by artist (Parson) on Oct 20, 2005 at 17:14 UTC
    If you have ability, for learning from non-traditional (vary in every case) sources, you can easily disengange yourself from a particular source. Being free from source, is a great challange, we face in life. It might have to do with fear, security etc..

    Create more pictures of yourself in different things, at different places, at different times and live accordingly. That can give more views about yourself, rather than constrained view of a particular source.

    --Artist
Re: Just How Absorbed Are You Into Programming?
by steelrose (Scribe) on Oct 20, 2005 at 19:35 UTC
    I got into programming as a hobby, and developed it into a career.

    I was so wrapped up in my career at one point, that I had to put aside the hobby.

    Now I've found a balance of both.

    If you give a man a fish he will eat for a day.
    If you teach a man to fish he will buy an ugly hat.
    If you talk about fish to a starving man, you're a consultant.
Re: Just How Absorbed Are You Into Programming?
by sh1tn (Priest) on Oct 20, 2005 at 20:15 UTC
    The Monastery was&&is&&(I->hope(will be)) part of my life.


Re: Just How Absorbed Are You Into Programming?
by blue_cowdawg (Monsignor) on Oct 20, 2005 at 20:29 UTC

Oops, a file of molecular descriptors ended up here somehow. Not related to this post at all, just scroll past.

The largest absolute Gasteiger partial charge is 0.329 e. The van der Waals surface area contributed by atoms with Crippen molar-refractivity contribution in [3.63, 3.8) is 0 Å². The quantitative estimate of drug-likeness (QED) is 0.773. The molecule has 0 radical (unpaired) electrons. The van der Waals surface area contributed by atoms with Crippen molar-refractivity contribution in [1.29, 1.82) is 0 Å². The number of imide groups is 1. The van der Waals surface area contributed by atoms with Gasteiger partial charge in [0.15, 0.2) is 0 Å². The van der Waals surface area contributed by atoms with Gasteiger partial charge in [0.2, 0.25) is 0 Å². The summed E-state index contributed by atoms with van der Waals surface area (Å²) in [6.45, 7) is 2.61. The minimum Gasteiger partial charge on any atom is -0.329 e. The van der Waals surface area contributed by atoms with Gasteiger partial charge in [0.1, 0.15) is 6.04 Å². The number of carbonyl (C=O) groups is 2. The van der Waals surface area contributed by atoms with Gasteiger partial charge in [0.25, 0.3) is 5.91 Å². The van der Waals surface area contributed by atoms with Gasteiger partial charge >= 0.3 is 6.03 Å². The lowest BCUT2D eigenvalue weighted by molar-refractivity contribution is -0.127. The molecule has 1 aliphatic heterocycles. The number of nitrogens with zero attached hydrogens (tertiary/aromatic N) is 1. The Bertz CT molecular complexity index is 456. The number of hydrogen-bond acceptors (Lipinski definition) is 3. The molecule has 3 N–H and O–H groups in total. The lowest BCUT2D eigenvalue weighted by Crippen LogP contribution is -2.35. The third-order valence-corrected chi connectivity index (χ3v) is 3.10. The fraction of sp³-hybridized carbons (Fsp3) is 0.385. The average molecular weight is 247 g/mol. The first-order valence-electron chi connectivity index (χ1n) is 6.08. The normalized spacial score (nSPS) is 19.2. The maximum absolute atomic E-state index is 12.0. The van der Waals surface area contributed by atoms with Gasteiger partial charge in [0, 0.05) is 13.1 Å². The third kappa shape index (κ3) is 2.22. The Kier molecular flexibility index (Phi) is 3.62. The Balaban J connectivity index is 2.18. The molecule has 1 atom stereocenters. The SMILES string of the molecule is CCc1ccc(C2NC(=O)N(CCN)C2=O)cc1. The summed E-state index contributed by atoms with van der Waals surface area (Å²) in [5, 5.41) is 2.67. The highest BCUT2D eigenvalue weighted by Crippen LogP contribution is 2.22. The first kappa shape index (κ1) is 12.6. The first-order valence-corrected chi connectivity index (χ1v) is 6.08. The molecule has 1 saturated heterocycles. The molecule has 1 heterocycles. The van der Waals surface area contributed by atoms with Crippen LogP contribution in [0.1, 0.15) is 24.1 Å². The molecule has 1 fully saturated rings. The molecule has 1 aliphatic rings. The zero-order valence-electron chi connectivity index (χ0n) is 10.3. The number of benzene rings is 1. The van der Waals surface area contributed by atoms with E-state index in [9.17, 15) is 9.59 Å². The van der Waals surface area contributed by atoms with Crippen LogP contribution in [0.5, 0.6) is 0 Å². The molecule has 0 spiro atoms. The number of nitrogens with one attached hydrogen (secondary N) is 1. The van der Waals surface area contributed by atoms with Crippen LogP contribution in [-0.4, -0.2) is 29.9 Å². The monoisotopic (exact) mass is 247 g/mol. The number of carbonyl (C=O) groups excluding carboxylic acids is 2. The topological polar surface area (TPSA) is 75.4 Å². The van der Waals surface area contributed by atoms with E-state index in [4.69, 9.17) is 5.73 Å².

Are other perlmonks so addicted to their profession/hobby? Or can you get away from a computer for weeks at a time with no withdrawal?

    I have many passions so it is easy for me to get away from programming for a while and do something else. And I have many things to choose from. In no particular order except wife/family are on top for a reason:

    • Wife.. married since 1977 and we are still "sweethearts" and spend as much time as healthy and possible doing things together.
    • Two offspring that are right now at the stage they want to do things on their own. This seems to happen at two points in a "child's" life. When they are in their mid-teens and when they first get out of college. I'm positive they'll look for Mom and Dad's attention again soon. I know my wife and I went through those stages! :-)
    • Fishing. Salt and freshwater.
    • Cooking.
    • Brewing beer
    • Training and showing my dogs
    • Feeding and helping house homeless families
    • Rescuing homeless dogs
    • and other things

    Once in a while I deliberately go vacationing somewhere where there are no internet cafes, no internet connections and get away from all this technology I live with every day of my life. I think that is a very healthy thing for anybody to do.


    Peter L. Berghold -- Unix Professional
    Peter -at- Berghold -dot- Net; AOL IM redcowdawg Yahoo IM: blue_cowdawg
Re: Just How Absorbed Are You Into Programming?
by Perl Mouse (Chaplain) on Oct 24, 2005 at 09:55 UTC
    Vacation is the only time I get away from computers, like last week, when we spent a week in Scotland. But then I'm really away. I do bring a laptop, but that only gets booted once a day to move the pictures from my digital camera to harddisk - and to view those pictures. No programming. And we only use an internet cafe if we're away for several weeks and we'd want to send a message to family and friends. And even then I let my wife do the emailing.
    Perl --((8:>*